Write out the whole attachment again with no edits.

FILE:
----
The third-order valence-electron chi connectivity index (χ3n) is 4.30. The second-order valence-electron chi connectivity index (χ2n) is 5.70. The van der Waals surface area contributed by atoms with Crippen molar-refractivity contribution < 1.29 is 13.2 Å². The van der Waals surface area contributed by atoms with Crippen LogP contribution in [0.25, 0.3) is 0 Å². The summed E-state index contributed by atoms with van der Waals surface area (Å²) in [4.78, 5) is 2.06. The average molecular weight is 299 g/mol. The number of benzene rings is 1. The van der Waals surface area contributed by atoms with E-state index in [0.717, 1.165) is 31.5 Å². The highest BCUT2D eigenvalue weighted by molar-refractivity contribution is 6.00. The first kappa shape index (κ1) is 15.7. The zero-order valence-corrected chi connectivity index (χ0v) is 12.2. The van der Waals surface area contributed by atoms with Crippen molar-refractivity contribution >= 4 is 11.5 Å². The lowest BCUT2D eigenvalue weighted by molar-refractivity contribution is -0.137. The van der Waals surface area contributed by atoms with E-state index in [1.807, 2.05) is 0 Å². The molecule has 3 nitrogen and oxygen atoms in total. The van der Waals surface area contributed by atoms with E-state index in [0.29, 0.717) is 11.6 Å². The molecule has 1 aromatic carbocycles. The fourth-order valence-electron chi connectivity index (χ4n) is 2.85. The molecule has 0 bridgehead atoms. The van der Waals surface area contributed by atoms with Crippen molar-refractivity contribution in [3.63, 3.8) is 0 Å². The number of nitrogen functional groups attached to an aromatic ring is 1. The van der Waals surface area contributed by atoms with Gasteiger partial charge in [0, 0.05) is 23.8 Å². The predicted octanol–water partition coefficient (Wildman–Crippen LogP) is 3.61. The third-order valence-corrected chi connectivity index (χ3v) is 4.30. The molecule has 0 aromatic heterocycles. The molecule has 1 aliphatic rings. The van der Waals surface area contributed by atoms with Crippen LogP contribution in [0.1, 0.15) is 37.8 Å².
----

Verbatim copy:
The third-order valence-electron chi connectivity index (χ3n) is 4.30. The second-order valence-electron chi connectivity index (χ2n) is 5.70. The van der Waals surface area contributed by atoms with Crippen molar-refractivity contribution < 1.29 is 13.2 Å². The van der Waals surface area contributed by atoms with Crippen LogP contribution in [0.25, 0.3) is 0 Å². The summed E-state index contributed by atoms with van der Waals surface area (Å²) in [4.78, 5) is 2.06. The average molecular weight is 299 g/mol. The number of benzene rings is 1. The van der Waals surface area contributed by atoms with E-state index in [0.717, 1.165) is 31.5 Å². The highest BCUT2D eigenvalue weighted by molar-refractivity contribution is 6.00. The first kappa shape index (κ1) is 15.7. The zero-order valence-corrected chi connectivity index (χ0v) is 12.2. The van der Waals surface area contributed by atoms with Crippen molar-refractivity contribution >= 4 is 11.5 Å². The lowest BCUT2D eigenvalue weighted by molar-refractivity contribution is -0.137. The van der Waals surface area contributed by atoms with E-state index in [1.807, 2.05) is 0 Å². The molecule has 3 nitrogen and oxygen atoms in total. The van der Waals surface area contributed by atoms with E-state index in [0.29, 0.717) is 11.6 Å². The molecule has 1 aromatic carbocycles. The fourth-order valence-electron chi connectivity index (χ4n) is 2.85. The molecule has 0 bridgehead atoms. The van der Waals surface area contributed by atoms with Crippen molar-refractivity contribution in [3.63, 3.8) is 0 Å². The number of nitrogen functional groups attached to an aromatic ring is 1. The van der Waals surface area contributed by atoms with Gasteiger partial charge in [0, 0.05) is 23.8 Å². The predicted octanol–water partition coefficient (Wildman–Crippen LogP) is 3.61. The third-order valence-corrected chi connectivity index (χ3v) is 4.30. The molecule has 0 aromatic heterocycles. The molecule has 1 aliphatic rings. The van der Waals surface area contributed by atoms with Crippen LogP contribution in [0.1, 0.15) is 37.8 Å².